By claiming their support for National stems from their "spiritual values" two former All Blacks are crossing a dangerous line
Michael Jones was one of the greatest All Blacks to ever wear the number seven jersey, but his endorsement of National yesterday was foolish in the extreme.
Jones and Va'aiga Tuigamala campaigned with John Key in South Auckland yesterday, endorsing the National party and attacking Labour for decriminalising prostitution and allowing civil unions. I have no problem with them expressing a personal view and getting involved in the political process. Although their reasoning seems odd given that National's policy on both prostitution and civil unions is identical to Labour's, they have every right to take a stand. For John Key, it was a political coup, a significant step in his efforts to manoeuvre National out of the ethnic cul-de-sac it has been in for decades.
What disappoints me – no, what angers me – is that according to the New Zealand Herald, they based their support for National on "spiritual values".
We have never had to much worry about the separation of church and state in this country. Despite the influence and efforts of our early missionaries, New Zealand governments from the first have never been pressured to adhere to this or that religious belief or faction. Nor are churches required to acquiesce to the state. All New Zealanders are equal in the eyes of the law and most other citizens whatever their beliefs.
That is not to say that churches have not had a profound influence on our political life. From the temperance movement and the right to give women the vote, through to nuclear-free and anti-apartheid campaigns, New Zealand churches have been open anf active players on the political scene. That is to be welcomed and encouraged. As with politics and sport, there is no sensible way to separate politics and religion. People of faith are called to advocate for what they believe, and a democratic country should celebrate their engagement.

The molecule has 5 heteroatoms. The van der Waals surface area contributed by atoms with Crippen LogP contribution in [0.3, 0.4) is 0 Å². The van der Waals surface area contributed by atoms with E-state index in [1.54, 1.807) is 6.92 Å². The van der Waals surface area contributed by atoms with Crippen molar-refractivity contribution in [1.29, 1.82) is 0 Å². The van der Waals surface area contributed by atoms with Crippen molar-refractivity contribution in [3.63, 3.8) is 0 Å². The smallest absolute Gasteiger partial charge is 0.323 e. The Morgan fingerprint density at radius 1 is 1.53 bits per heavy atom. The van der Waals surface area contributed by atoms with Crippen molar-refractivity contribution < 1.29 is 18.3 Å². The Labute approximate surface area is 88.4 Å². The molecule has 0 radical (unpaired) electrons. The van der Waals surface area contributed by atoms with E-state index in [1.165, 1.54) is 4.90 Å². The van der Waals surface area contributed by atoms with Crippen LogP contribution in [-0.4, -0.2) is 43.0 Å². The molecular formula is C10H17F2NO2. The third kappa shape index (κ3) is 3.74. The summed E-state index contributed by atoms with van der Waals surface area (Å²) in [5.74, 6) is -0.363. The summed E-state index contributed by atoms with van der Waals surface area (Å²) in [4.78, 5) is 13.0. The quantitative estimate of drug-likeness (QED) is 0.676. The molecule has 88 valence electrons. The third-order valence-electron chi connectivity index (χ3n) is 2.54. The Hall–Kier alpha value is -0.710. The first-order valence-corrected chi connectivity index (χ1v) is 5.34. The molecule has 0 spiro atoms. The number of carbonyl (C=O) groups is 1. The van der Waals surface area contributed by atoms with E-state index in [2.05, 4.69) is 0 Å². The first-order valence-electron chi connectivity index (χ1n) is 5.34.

The principles of faiths tend not to be negotiable. Every Christian, for example, will want to help the poor. There is nothing more central to the gospels. But when it comes to deciding how to help the poor, Christians will be found on all sides of every argument.
For that reason churches choosing to get involved in politics have long avoided partisan endorsements. They have argued for certain policy concerns over others, but are clear that it is not for them to tell anyone how to vote. Ministers do not want to alienate their congregations, nor do church leaders wish to alienate those who disagree on how to wrestle with the world's injustices. The church is meant to have room for all and God is meant to be far, far bigger than party.
So for Jones and Tuigamala to claim "spiritual values" have inspired their support for one particular party, is irresponsible. Faith should always be political, but never partisan.
In September, the New Zealand Council of Christian Social Services sent an open letter to all politicians, pleading that "those on the margins of society" be central to the campaign. Leaders of the Catholic, Presbyterian, Anglican, Methodist, Baptist and Salvation Army churches argued in the letter "that more action is needed to address the issue of a persistent, damaging poverty that hurts us all".
"When our politicians talk about the policies they plan to introduce we want them to talk about he extent to which those policies can be considered just and compassionate, and we want them to explicitly address the issue of reducing poverty."
There was no mention of party, because faith transcends that. Jones and Tuigamala could learn from that wisdom.